Taylor, James Vernon

Taylor, James Vernon, 1948-, American singer-songwriter, b. Boston, Ma. Taylor was born in Boston but raised in Chapel Hill, N.C. As a teenager, he began writing songs and in 1966 formed a band, The Flying Machine. In late 1967, he moved to London where he was among the first artists signed to The Beatles’ newly formed Apple Records; his self-titled album was released in late 1968. He achieved his greatest success beginning in 1970 with the release of Sweet Baby James, producing “Fire and Rain” (#3); the album topped a million sales in its first year alone and earned several Grammy nominations. Other hits in the ‘70s included his cover of Carole King’s “You’ve Got A Friend” (#1; Grammy, Best Pop Vocal Performance, Male), Marvin Gaye’s “How Sweet It Is (To Be Loved by You)” (1975, #5), “Shower the People” (1976; #22 pop, #1 Adult Contemporary), “Handy Man” (1977; #4 pop, #1 Adult Contemporary; Grammy Award, Best Pop Vocal Performance, Male); he also married fellow singer/songwriter Carly Simon in 1972 (they were subsequently divorced in 1981). His later career has seen a few hits (“Never Die Young” 1988; “Copperline,” 1991) while he has continued to release albums and regularly perform, including a successful reunion tour with Carole King in 2010. Taylor was inducted into the Rock and Roll Hall of Fame and the Songwriters Hall of Fame in 2000, and awarded a Presidential Medal of Freedom (2015) and a Kennedy Center Honor (2016).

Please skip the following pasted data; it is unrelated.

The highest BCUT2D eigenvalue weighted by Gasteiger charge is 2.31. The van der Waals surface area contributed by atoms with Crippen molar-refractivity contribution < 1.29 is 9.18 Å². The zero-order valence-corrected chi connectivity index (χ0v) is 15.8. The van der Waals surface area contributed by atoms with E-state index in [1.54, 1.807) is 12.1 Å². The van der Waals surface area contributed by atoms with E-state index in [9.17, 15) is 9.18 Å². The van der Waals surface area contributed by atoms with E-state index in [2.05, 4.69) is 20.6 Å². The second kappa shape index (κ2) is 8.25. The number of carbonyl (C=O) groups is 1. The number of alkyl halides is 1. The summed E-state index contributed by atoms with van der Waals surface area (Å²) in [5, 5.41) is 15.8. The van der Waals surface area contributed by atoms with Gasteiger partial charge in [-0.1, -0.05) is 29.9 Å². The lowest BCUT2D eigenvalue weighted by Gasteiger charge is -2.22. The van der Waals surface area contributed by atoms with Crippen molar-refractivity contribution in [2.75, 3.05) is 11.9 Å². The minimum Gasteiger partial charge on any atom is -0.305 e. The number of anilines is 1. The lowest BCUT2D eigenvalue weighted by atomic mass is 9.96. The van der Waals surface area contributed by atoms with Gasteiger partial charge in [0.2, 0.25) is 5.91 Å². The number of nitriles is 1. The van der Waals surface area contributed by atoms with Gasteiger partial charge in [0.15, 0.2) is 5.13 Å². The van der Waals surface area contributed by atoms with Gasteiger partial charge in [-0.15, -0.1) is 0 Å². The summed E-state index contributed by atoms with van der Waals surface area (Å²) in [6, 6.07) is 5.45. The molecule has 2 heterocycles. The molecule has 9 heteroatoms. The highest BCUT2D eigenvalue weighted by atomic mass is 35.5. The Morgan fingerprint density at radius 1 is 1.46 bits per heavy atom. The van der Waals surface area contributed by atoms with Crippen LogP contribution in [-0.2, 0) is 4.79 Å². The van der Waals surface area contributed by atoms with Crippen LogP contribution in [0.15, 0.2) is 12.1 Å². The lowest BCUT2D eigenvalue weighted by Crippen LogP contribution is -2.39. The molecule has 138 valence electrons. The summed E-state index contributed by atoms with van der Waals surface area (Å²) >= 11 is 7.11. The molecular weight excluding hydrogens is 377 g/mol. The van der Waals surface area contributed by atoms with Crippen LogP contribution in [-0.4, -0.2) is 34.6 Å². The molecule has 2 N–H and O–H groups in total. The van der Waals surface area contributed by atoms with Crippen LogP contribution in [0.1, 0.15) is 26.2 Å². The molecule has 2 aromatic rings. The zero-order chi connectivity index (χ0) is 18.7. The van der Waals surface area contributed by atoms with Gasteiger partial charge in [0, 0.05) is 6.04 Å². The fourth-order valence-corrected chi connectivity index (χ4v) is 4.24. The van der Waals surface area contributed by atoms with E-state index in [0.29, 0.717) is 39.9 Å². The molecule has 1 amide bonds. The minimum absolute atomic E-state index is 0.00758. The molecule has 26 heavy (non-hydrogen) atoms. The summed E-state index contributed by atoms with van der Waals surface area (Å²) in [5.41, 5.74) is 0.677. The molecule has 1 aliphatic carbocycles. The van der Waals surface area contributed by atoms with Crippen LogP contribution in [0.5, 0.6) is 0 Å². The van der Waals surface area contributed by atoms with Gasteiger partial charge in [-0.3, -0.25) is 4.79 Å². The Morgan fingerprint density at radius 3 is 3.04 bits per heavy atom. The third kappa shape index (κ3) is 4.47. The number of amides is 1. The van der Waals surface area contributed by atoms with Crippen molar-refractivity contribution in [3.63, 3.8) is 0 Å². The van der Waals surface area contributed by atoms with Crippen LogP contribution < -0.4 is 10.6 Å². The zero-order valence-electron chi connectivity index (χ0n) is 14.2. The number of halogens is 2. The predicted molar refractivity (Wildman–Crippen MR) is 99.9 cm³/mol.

See biographies by T. White and M. Glazer (2011) and M. Ribowsky (2018).

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